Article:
Cardinal Timothy Dolan, the archbishop of New York, has voiced his disappointment in the Democratic Party for slamming the door on Catholics' pro-life views and blocking education tax credit legislation that would give middle-class and low-income families choice between Catholic and public schools.
Dolan wrote an op-ed published in the Wall Street Journal Thursday, titled, "The Democrats Abandon Catholics," where he talks about two recent events that caused him to reflect on two people with "tremendous effect on the Archdiocese" and who he said are worth remembering in the current political moment.
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The first event was last Saturday's feast of St. Patrick, the patron saint of his cathedral and archdiocese. He said St. Patrick reminded him of Archbishop John Hughes, an immigrant who defended the dignity of Irish immigrants during the 19th century and "initiated Catholic schools to provide children with a good education sensitive to their religion and to prepare them as responsible, patriotic citizens."
With many of the schools still open today, Dolan slammed Democrats in the New York Assembly for repeatedly blocking education tax credit legislation, which he argued would allow middle and low-income families to have the choice of Catholic or other nonpublic schools for their children. He went on to say their opposition to the bill hurts Catholic schools and reduces their ability to help serve the poor, many of which are immigrants.
The second event that Dolan highlighted was the recent funeral of Dolores Grier, an African-American woman who converted to Catholicism and was named vice chancellor of the archdiocese three decades ago by Cardinal John O’Connor. Dolan said she was passionate about civil rights, especially the life of babies in the womb. He wrote:
Grier attributed her pro-life sensitivity to the Rev. Jesse Jackson, who preached that abortion was an act of genocide against minorities. No wonder, she often observed, abortuaries were clustered in poor black and brown neighborhoods. The statistics today confirm her observation: In 2013 there were more black babies aborted in New York City (29,007) than were born here (24,758), according to a report from the New York City Department of Health and Mental Hygiene.
The values Archbishop Hughes and Dolores Grier cherished—the dignity and sanctity of human life, the importance of Catholic schools, the defense of a baby’s civil rights—were, and still are, widely embraced by Catholics. This often led Catholics to become loyal Democrats. I remember my own grandmother whispering to me, "We Catholics don’t trust those Republicans."
Such is no longer the case, a cause of sadness to many Catholics, me included. The two causes so vigorously promoted by Hughes and Grier—the needs of poor and middle-class children in Catholic schools, and the right to life of the baby in the womb—largely have been rejected by the party of our youth. An esteemed pro-life Democrat in Illinois, Rep. Dan Lipinski, effectively was blacklisted by his own party. Last year, Democratic National Committee Chairman Tom Perez insisted that pro-life candidates have no place in the modern Democratic Party.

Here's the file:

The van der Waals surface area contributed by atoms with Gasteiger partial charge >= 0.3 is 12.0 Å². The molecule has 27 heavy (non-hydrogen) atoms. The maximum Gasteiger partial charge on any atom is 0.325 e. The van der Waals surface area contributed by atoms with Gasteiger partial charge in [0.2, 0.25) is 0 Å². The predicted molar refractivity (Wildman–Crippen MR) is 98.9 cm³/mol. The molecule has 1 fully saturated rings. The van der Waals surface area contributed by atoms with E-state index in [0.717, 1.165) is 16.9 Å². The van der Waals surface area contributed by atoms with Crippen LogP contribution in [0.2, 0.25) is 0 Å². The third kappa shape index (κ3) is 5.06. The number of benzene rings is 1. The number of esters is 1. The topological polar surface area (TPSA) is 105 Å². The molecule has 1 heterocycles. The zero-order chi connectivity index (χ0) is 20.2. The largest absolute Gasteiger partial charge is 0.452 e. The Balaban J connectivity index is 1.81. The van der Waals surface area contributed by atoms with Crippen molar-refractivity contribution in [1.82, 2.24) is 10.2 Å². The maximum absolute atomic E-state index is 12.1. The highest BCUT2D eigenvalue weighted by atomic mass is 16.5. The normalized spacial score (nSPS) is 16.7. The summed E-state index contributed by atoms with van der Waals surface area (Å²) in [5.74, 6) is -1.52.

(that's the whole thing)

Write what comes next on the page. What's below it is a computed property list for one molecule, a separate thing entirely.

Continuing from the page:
Later in the op-ed, Dolan questioned the validity of the Democratic Party being a "big tent" party by putting the frequently used descriptor in quotations and saying it has instead become a "pup tent." In pointing to the closed-mindedness in the party, Dolan referenced a recent WSJ op-ed by former Hillary Clinton staffer Annafi Wahed. In the piece, Wahed described her experience at the Conservative Political Action Conference. She complimented conservatives for embracing her and listening to her views, which she admitted would not have been a courtesy afforded to a conservative attending a liberal conference.
"I’m a pastor, not a politician, and I’ve certainly had spats and disappointments with politicians from both of America’s leading parties. But it saddens me, and weakens the democracy millions of Americans cherish, when the party that once embraced Catholics now slams the door on us," Dolan wrote.
This is not the first time that a Catholic leader has been critical of the Democratic Party this year. Thomas John Paprocki, the Roman Catholic Bishop of Springfield, Ill., reaffirmed a ban preventing Sen. Dick Durbin (D., Ill.) from receiving holy communion within the diocese after the senator voted against a bill to ban late-term abortions.
"Because his voting record in support of abortion over many years constitutes ‘obstinate persistence in manifest grave sin,’ the determination continues that Sen. Durbin is not to be admitted to Holy Communion until he repents of this sin," Paprocki said. "This provision is intended not to punish, but to bring about a change of heart."